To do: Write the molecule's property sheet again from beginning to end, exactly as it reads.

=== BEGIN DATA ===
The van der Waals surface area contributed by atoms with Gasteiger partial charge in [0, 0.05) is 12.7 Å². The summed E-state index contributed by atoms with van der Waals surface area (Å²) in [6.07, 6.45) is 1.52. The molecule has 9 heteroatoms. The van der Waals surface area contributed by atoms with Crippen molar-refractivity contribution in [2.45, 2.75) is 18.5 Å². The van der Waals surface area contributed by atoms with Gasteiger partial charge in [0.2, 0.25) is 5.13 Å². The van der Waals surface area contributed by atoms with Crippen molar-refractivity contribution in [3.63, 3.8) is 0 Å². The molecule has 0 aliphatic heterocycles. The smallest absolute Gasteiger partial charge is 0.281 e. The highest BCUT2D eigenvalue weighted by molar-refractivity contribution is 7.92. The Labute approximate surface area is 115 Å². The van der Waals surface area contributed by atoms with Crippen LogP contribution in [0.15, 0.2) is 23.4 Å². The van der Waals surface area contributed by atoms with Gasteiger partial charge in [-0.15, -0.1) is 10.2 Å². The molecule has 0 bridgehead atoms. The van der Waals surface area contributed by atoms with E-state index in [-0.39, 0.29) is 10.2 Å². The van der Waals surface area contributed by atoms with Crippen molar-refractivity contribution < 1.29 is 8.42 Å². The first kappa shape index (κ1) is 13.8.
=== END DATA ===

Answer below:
The van der Waals surface area contributed by atoms with Gasteiger partial charge in [0, 0.05) is 12.7 Å². The summed E-state index contributed by atoms with van der Waals surface area (Å²) in [6.07, 6.45) is 1.52. The molecule has 9 heteroatoms. The van der Waals surface area contributed by atoms with Crippen molar-refractivity contribution in [2.45, 2.75) is 18.5 Å². The van der Waals surface area contributed by atoms with Gasteiger partial charge in [0.2, 0.25) is 5.13 Å². The van der Waals surface area contributed by atoms with Crippen molar-refractivity contribution in [3.63, 3.8) is 0 Å². The molecule has 0 aliphatic heterocycles. The smallest absolute Gasteiger partial charge is 0.281 e. The highest BCUT2D eigenvalue weighted by molar-refractivity contribution is 7.92. The Labute approximate surface area is 115 Å². The van der Waals surface area contributed by atoms with Crippen LogP contribution in [0.15, 0.2) is 23.4 Å². The van der Waals surface area contributed by atoms with Gasteiger partial charge in [-0.15, -0.1) is 10.2 Å². The molecule has 0 bridgehead atoms. The van der Waals surface area contributed by atoms with E-state index in [-0.39, 0.29) is 10.2 Å². The van der Waals surface area contributed by atoms with Crippen molar-refractivity contribution < 1.29 is 8.42 Å². The first kappa shape index (κ1) is 13.8.